Indian Journal of Dermatology
: 2012  |  Volume : 57  |  Issue : 5  |  Page : 413-

VDRL test and its interpretation

Neerja Jindal, Renu Bansal 
 Department of Microbiology, GGSMC, Faridkot, India

Correspondence Address:
Renu Bansal
Department of Microbiology, GGSMC, Faridkot

How to cite this article:
Jindal N, Bansal R. VDRL test and its interpretation.Indian J Dermatol 2012;57:413-413

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Jindal N, Bansal R. VDRL test and its interpretation. Indian J Dermatol [serial online] 2012 [cited 2022 Dec 5 ];57:413-413
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We read with great interest the CME article titled "VDRL ttest and its interpretation," which was published in March 2012 (2012; 57(1): 3-8) issue of Indian Journal of Dermatology. [1] The article very clearly and rightly conveyed the facts and misconceptions about this test and its interpretations in pregnant women and in cases of congenital syphilis, neurosyphilis and HIV infection. Interpretation of the VDRL test in congenital syphilis was specially excellent as it suggested that all infants born to mothers who have reactive non-treponemal and treponemal tests results should be evaluated with a quantitative RPR/VDRL test performed on infant's serum and not on cord blood. Infection in the infant is indicated when the infant's antibody titer is higher than that of the mother and it is shown to rise. Testing of IgM treponemal antibody is not sufficiently reliable to diagnose congenital syphilis. [2] However as microbiologists we would also like to clarify the following points:-

The three basic methods (dark ground microscopy, non-treponemal and treponemal serological tests) are in use for diagnosis of syphilis and not in screening for syphilis. However, the testing strategy for syphilis varies depending on whether the aim is to detect all stages of syphilis or only infectious syphilis. In the United States (US), some European countries and India, only non-treponemal tests are used for screening. [3]The non-treponemal tests - VDRL/RPR - are both flocculation tests but are not modification of original Wasserman reaction. Wasserman reaction is a complement fixation reaction and not a flocculation test.The result of the VDRL/RPR is read as reactive or non-reactive and not as positive/negative. Although this has been made clear by the authors themselves but at number of places in the interpretation part of the article, the test results have been mentioned as positive or negative. If the test is reactive, it is quantified and the lowest dilution (last dilution i.e., titer) at which the test result is reactive is given as final result. Quantitative tests establish a baseline of reactivity from which change can be measured. Recent infection can be demonstrative as a four-fold rise in titer and re-infection and relapse as persistently reactive (serofast) test result. [3]In "conclusions" in the article, it has been mentioned that Treponema pallidum is not easily cultured and cannot be grow on artificial media. In fact, T. pallidum has never been cultured continuously on artificial media or in fertile eggs or tissue cultures. Of the various animals, rabbits can be infected in the skin, testes and eye, although no progressive disease is produced. [4]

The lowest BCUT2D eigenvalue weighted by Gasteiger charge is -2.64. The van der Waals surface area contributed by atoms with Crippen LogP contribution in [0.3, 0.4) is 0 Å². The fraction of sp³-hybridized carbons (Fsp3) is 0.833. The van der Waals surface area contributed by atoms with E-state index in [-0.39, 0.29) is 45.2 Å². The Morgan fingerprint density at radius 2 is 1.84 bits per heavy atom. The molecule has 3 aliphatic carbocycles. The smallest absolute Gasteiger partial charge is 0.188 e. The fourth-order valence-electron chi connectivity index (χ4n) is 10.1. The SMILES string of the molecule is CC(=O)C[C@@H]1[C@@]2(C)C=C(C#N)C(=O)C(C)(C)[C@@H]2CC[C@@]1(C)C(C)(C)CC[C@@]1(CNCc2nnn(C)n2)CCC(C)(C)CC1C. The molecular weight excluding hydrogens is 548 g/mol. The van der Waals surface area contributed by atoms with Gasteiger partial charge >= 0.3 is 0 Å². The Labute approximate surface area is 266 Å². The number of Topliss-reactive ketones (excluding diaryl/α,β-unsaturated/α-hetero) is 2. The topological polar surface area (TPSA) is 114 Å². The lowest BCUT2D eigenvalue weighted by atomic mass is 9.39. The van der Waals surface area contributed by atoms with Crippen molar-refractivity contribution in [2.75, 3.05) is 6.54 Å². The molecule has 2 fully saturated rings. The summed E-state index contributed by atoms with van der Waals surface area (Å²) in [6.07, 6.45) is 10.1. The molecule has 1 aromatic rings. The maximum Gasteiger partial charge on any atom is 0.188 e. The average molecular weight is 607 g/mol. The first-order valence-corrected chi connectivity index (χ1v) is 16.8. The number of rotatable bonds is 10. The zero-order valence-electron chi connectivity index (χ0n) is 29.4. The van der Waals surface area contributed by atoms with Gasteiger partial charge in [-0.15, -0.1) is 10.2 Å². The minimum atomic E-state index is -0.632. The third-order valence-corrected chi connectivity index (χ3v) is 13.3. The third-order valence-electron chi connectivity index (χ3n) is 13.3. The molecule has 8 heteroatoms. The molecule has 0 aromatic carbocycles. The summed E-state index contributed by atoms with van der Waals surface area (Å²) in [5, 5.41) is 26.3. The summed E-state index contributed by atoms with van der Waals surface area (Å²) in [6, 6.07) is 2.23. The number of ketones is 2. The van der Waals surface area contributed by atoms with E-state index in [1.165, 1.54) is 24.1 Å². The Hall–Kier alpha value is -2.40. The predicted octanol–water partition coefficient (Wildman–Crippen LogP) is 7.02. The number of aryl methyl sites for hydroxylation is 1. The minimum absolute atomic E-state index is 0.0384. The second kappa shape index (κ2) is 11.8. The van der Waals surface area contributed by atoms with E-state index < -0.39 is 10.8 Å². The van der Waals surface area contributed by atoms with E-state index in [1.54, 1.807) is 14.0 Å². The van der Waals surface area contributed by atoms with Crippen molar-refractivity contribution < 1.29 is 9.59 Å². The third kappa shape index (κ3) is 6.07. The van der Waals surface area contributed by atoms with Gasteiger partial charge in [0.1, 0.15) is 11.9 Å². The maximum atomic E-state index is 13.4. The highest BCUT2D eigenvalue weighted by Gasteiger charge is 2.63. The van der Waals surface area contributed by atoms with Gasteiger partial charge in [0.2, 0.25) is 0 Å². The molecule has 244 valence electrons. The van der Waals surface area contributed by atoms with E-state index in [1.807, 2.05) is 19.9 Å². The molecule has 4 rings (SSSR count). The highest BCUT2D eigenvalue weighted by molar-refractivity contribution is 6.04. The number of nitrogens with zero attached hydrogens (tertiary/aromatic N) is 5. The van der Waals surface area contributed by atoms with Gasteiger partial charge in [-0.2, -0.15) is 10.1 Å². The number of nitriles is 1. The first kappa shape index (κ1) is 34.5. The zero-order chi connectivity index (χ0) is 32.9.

1Nayak S, Acharjya B. VDRL test and its interpretation . Indian J Dermatol 2012;57:3-8.
2Cheesbrough M. District laboratory practice in tropical countries. Cambridge: Cambridge University press; 2005. p. 218.
3Larsens A, Narris SJ, Steiner BM, Rudolph AH. Syphilis & related treponematosis. In: Topley and Wilson. Microbiology and Microbial infections. 9 th ed. New York: Oxford University Press; 1996. p. 649.
4Brook SG, Carroll KC, Budtel JS, Morse SA, Mietznes TA. Spirochaetes and other spiral microorganism. In: Jawetz, Melnick & Adelberg's Medical Microbiology. 25 th ed. New York: McGraw Hills; 2010. p. 301.